Holdover tenancy is when a tenant does not move out as scheduled. As a Professional Property Management Company, you eventually see just about everything. Sometimes a tenant breaks the lease and sometimes they stay even though the lease has terminated.
In Florida you are not required to give any notice that the lease is terminating and the tenant is not required to tell you they are departing. The contract to lease is just being fulfilled. Sometimes life gets interesting and you find out a tenant is still residing in the property.
The courts will likely prefer to see that the landlord or property manager has gone the extra mile. That means giving notice that the tenant is expected to vacate before the end of the lease not the day after. This can be called a notice of non-renewal.
In theory a tenant may owe you double rent for each day that they stay past the expiration date of the lease. The lease you use may or may not address these situations unless you use a Property Management Company with experience. There are many landlords which manage their own properties who have no idea how to address this situation.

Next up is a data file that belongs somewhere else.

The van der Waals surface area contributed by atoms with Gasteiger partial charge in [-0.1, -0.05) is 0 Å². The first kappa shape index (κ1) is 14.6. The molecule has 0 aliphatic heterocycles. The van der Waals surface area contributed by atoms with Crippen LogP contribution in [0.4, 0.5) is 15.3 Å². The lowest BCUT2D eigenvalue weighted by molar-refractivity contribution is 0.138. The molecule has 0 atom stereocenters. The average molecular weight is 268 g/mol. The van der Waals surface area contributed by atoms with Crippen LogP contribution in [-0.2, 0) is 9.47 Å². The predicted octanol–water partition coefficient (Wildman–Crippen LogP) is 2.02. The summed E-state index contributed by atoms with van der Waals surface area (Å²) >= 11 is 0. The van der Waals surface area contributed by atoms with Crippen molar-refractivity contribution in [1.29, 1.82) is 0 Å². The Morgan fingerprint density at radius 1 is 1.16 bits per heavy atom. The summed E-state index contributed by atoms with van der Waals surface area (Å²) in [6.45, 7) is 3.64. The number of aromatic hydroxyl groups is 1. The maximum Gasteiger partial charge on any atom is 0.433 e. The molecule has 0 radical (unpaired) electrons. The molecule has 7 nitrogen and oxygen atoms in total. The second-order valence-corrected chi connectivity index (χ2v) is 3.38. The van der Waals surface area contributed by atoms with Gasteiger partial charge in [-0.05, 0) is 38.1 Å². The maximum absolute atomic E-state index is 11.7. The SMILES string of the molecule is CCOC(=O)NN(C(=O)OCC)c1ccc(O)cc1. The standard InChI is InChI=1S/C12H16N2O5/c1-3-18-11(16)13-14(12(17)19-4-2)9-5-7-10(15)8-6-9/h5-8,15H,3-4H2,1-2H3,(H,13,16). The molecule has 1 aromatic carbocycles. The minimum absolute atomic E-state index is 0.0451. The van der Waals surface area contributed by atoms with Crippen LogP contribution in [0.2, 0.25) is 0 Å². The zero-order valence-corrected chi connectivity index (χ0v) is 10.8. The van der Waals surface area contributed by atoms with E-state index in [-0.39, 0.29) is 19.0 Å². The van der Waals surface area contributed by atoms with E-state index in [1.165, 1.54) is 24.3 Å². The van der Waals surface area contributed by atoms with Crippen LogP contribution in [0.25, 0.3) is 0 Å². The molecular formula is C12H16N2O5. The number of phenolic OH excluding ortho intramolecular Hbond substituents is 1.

If this happens to a private landlord, they should consult an attorney. First review the lease and make sure you were not supposed to give notice. If you were not supposed to give notice do not accept any payment from the tenant as you will be changing the situation to a periodic lease. Only accept payment if another lease is signed or after they have moved out. You may well end up having to start the eviction process.
There are so many types of leases and so many laws pertaining to leases, deposits and accepting first and last month’s rent it is incredible. This is just one of the many reasons property managers and property management companies exist. If you have found yourself in this position as a landlord without professional assistance, get some immediately. You may find out your tenant is a professional tenant, has done their research and knows all about holdover tenancy.